King v. Burwell

King sued Burwell arguing that subsides under the Affordable Care Act are not available in states that use the federal insurance exchange. The district court rejected the challenge and the 4th Circuit affirmed applying Chevron deference. The Court, 6-3, affirmed. The majority held that the provision about tax credits and exchanges is ambiguous, reading the provision to allow credits for those buying through the federal exchange serves the purpose of the Act, makes real the equivalence of state and federal exchanges and avoids destroying the individual health insurance market set up under the Act. Scalia, joined by Thomas and Alito argued the plain meaning of the provision is that tax credits are not available for policies poached on the federal exchange and the only reason the majority holds otherwise is the political goal of keeping the Act intact and in operation.

Texas Department of Housing and Community Affairs v Inclusive Communities Project, Inc.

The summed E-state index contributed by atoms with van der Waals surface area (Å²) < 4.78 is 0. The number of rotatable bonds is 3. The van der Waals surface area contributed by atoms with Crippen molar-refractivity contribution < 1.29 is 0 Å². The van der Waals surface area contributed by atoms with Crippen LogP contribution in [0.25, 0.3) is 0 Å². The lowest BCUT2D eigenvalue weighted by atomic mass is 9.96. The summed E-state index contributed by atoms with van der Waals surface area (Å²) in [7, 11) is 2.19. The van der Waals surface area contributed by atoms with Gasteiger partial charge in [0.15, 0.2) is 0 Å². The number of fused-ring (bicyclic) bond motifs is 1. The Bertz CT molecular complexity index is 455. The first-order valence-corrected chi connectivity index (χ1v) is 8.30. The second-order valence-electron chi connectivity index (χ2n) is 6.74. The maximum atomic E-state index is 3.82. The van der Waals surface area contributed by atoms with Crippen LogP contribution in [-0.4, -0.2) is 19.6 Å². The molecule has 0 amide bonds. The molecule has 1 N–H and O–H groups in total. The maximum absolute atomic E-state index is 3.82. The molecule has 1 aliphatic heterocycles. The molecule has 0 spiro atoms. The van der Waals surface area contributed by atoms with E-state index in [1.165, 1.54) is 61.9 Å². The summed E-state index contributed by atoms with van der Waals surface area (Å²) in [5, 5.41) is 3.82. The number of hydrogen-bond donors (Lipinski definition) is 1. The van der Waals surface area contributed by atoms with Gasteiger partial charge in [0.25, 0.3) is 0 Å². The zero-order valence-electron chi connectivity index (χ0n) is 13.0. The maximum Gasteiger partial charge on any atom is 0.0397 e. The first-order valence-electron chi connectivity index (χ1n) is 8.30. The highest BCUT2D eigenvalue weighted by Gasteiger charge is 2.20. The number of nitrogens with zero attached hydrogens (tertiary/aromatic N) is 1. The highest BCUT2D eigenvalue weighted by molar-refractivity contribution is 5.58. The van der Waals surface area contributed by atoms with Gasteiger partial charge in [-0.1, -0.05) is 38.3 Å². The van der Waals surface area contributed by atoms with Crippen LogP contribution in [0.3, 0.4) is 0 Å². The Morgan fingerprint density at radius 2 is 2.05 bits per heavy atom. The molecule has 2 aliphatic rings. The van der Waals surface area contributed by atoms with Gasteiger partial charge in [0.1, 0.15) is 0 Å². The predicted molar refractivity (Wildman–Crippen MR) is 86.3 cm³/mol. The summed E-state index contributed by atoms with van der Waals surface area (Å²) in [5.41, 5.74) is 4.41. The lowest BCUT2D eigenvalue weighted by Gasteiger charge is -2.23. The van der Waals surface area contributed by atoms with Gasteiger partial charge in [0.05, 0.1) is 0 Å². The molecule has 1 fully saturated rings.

Inclusive sued Department alleging disparate impact violation of the Fair Housing Act. The district court entered judgment for impact. 5th Circuit held disparate impact claims are available under the Act, but, remanded for consideration of the claim under new federal rules about such claims. The Court, 5-4, affirmed. The majority held that such claims are allowed as similar operative language to that in the Act has been construed to allow employment and age discrimination claims, Congress amend the Act adding provisions that make no sense if disparate impact claims are not allowed and noting that such claims advance the purpose of the Act. It also held that there must be a causal connection between the alleged policy causing the impact, that mere statistical differences are not enough and the Act does not impose any one vision of how a communities housing should be organized. Thomas dissented arguing that the employment discrimination case was wrongly decided and should not be extended to the housing arena. Alito, joined by Roberts, Scalia and Thomas, dissented arguing the Act only prohibits intentional discrimination, the amendments did not adopt disparate impact, the government position on the issue changed recently and thus is not entitled to deference, the employment and age discrimination cases show that careful attention must be paid to the actual text and the Act here does not have any language authorizing impact claims and allowing impact claims will lead to less affordable housing and hamstring municipal efforts to solve housing issues involving minorities.